“Art Triggers” – The Hollywood Reporter


“Movie stars don’t have sex – they just don’t,” John Cameron Mitchell said Wednesday night at Landmark’s Nuart Theater during a Q&A following a special screening. of his experimental and sexually explicit film. small bus.

Sure, movie stars get intimate, but they don’t usually have real penetrative sex on camera outside of the porn industry anyway. That’s precisely what Mitchell wanted to capture and explore in the 2006 film, which gets a theatrical re-release and 4K restoration from Oscilloscope Laboratories to mark the 15th anniversary milestone.

small bus stars Sook-Yin Lee, Paul Dawson, Lindsay Beamish, PJ DeBoy, Raphael Barker, Peter Stickles, Jay Brannan and Justin Vivian Bond as a group of New Yorkers navigating love, sex and intimacy in and around of a modern underground living room in a post-9/11 reality. It’s packed with nudity, orgies, erect penises, musical interludes, orgasms and two memorable ejaculation scenes, but Mitchell countered the shock and awe for a long time by recalling that the film is essentially about sex. complexity of relationships.

Mitchell, the actor, screenwriter, director and producer best known for Hedwig and the Angry Thumb, revisited its cult classic in back-to-back screenings on Wednesday and Thursday. During the latter, in the presence of The Hollywood Reporter, Mitchell was joined by fellow film panelists Stickles, Alan Mandell and a performer who goes by the name Bitch. Moderator Manuel Betancourt kicked off the Q&A by asking how the project came about.

“I had seen a lot of movies that used real sex in the early 2000s, and they were sometimes interesting, but they were dark and the sex was bad,” Mitchell explained of her motivation to counter that and mount something more dynamic. and bold. But because he knew Hollywood stars wouldn’t sign on for such a project, he cast a wide net with a public casting call that asked interested parties to send in an audition tape featuring them talking about “an emotional sexual experience,” Mitchell recalled. of the process which began at the beginning of 2002.

From the submissions, the producers selected 40 contestants for encores that doubled as parties and dancing as a way to explore chemistry. “We had a great time,” he noted. “They watched each other’s tapes because I had to see who was in love with each other.”

The group was eventually whittled down to nine actors who joined a month-long workshop, held in New York’s East Village in a rented loft. This is where Mitchell shaped the story by drawing inspiration from his actors. The gay couple at the center of the story, Dawson and DeBoy, were a real-life couple and Mitchell said they were still together, now living in ‘witness protection’ in Florida, he joked .

Lee, who plays a pre-orgasmic sex therapist on a quest to finally climax, is a multi-hyphenated Canadian who at the time nearly lost her job at the CBC due to the NC-17 action. Francis Ford Coppola, Julianne Moore, Gus Van Sant, Yoko Ono, David Cronenberg, Atom Egoyan and Michael Stipe wrote letters on her behalf that saved the hosting gig for her.

“It was ahead of its time, in many ways,” Mitchell said of how the film was received during its rollout that began at the Cannes Film Festival and continued with other filmmakers. festival screenings and an international release via ThinkFilm. “The people say Hedwig was also. Hedwig was a flop in theaters and people found it later. small bus made some money, but it wasn’t a huge success. People were still afraid.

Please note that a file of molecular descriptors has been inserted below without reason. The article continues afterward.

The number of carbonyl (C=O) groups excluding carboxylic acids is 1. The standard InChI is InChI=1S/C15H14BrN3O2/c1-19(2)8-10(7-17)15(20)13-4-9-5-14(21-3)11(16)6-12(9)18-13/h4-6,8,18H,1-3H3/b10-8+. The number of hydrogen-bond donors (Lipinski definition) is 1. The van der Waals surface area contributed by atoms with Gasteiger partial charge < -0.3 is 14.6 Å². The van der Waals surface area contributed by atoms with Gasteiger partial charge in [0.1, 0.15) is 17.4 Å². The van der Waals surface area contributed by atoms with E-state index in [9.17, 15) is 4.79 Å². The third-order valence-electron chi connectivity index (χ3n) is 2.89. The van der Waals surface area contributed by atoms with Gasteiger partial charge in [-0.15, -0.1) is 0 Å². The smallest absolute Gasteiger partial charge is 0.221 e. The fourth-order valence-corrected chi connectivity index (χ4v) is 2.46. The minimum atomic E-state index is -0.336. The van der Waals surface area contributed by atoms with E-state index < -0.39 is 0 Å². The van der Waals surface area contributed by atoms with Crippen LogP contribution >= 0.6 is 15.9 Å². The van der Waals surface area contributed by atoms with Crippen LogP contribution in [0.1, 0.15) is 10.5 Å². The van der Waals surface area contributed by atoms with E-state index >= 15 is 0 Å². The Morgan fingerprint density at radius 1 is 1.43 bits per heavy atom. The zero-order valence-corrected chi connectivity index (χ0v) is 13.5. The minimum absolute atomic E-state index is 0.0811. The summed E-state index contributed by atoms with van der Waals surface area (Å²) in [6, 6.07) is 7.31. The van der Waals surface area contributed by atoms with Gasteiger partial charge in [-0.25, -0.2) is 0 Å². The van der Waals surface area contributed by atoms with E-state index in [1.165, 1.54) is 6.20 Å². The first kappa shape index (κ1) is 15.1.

It has grossed $5.5 million worldwide, and Mitchell said he’s happy to see it make another run in theaters, especially right now when he says a different kind of scare has emerged. around sex. Reception will be tested as small bus opens in New York on January 26 followed by screenings in February and March in Seattle, Iowa City, Denver, San Francisco, New Orleans, Irvine, Detroit, Cleveland, Portland and Austin.

“There’s a panic about sex now,” he explained. “In the past it was more about the Christian religious right, and now there is a bit more panic on the left. In the wake of #MeToo and the consent stuff, a lot of young people are starting to get really nervous about sex. It’s almost as if there was sex, someone was then exploited. We have a Puritan streak in our culture and unfortunately the rush to fix things that need to be fixed has tarnished the name of sex in general. It’s almost like that [writer] The Andrea Dworkin thing, if someone gets penetrated, someone gets hurt, which I have to disagree with because I’m fucked.

Mitchell suggested the film could be therapeutic for viewers as it was up to him to create. “I was raised very Catholic and so sex was bad and queer sex was worse,” he said. “It was also my own therapy, to remind us that sex is part of life. We think of the film as a relationship. It’s loaded with sex and in the end, it’s the last thing you think about , just like a relationship.

He said this with a laugh, before ending with a serious reflection on the film’s artistic impact. “There are deeper things going on. It’s a good thing to see now when there’s a little panic to do anything. Straight guys don’t even know if they could ever ask a girl out again without crossing a line, and they don’t know what the line is. There’s so much tension about hurting or offending or triggering. It’s full of triggers. I love a trigger. Art triggers, in a good way.


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